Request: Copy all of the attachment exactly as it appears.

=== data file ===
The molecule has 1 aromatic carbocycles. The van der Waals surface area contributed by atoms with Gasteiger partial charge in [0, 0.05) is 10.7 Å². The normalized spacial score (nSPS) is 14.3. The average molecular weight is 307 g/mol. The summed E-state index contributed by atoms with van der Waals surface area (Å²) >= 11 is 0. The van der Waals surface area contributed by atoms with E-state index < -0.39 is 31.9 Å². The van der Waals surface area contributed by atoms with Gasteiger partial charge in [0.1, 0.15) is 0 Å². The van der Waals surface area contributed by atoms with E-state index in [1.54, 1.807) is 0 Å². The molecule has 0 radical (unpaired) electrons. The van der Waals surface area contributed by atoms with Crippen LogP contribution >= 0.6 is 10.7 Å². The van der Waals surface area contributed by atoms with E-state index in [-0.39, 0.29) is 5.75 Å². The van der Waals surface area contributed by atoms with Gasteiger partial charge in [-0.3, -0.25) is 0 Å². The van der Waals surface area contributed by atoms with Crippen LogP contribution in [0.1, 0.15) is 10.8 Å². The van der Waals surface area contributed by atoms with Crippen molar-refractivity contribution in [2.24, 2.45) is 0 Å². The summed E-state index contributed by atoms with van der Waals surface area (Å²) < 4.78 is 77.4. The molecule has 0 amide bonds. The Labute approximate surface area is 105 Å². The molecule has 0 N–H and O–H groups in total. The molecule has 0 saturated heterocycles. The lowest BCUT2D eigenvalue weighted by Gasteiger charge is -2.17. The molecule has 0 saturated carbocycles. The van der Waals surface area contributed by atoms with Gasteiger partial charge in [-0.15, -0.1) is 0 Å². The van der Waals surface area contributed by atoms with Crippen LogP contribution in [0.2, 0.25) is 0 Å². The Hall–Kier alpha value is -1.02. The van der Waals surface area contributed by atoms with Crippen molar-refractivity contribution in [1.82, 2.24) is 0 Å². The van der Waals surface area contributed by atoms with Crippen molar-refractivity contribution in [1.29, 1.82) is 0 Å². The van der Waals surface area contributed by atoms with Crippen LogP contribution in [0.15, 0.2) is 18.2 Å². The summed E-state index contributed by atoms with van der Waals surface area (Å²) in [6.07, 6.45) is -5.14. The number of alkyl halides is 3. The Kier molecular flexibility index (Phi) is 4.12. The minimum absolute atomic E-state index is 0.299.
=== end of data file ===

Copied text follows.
The molecule has 1 aromatic carbocycles. The van der Waals surface area contributed by atoms with Gasteiger partial charge in [0, 0.05) is 10.7 Å². The normalized spacial score (nSPS) is 14.3. The average molecular weight is 307 g/mol. The summed E-state index contributed by atoms with van der Waals surface area (Å²) >= 11 is 0. The van der Waals surface area contributed by atoms with E-state index < -0.39 is 31.9 Å². The van der Waals surface area contributed by atoms with Gasteiger partial charge in [0.1, 0.15) is 0 Å². The van der Waals surface area contributed by atoms with E-state index in [1.54, 1.807) is 0 Å². The molecule has 0 radical (unpaired) electrons. The van der Waals surface area contributed by atoms with Crippen LogP contribution >= 0.6 is 10.7 Å². The van der Waals surface area contributed by atoms with E-state index in [-0.39, 0.29) is 5.75 Å². The van der Waals surface area contributed by atoms with Gasteiger partial charge in [-0.3, -0.25) is 0 Å². The van der Waals surface area contributed by atoms with Crippen LogP contribution in [0.1, 0.15) is 10.8 Å². The van der Waals surface area contributed by atoms with Crippen molar-refractivity contribution in [2.24, 2.45) is 0 Å². The summed E-state index contributed by atoms with van der Waals surface area (Å²) < 4.78 is 77.4. The molecule has 0 amide bonds. The Labute approximate surface area is 105 Å². The molecule has 0 N–H and O–H groups in total. The molecule has 0 saturated heterocycles. The lowest BCUT2D eigenvalue weighted by Gasteiger charge is -2.17. The molecule has 0 saturated carbocycles. The van der Waals surface area contributed by atoms with Gasteiger partial charge in [-0.15, -0.1) is 0 Å². The van der Waals surface area contributed by atoms with Crippen LogP contribution in [0.2, 0.25) is 0 Å². The Hall–Kier alpha value is -1.02. The van der Waals surface area contributed by atoms with Crippen molar-refractivity contribution in [1.82, 2.24) is 0 Å². The van der Waals surface area contributed by atoms with Crippen molar-refractivity contribution in [1.29, 1.82) is 0 Å². The van der Waals surface area contributed by atoms with Crippen LogP contribution in [0.15, 0.2) is 18.2 Å². The summed E-state index contributed by atoms with van der Waals surface area (Å²) in [6.07, 6.45) is -5.14. The number of alkyl halides is 3. The Kier molecular flexibility index (Phi) is 4.12. The minimum absolute atomic E-state index is 0.299.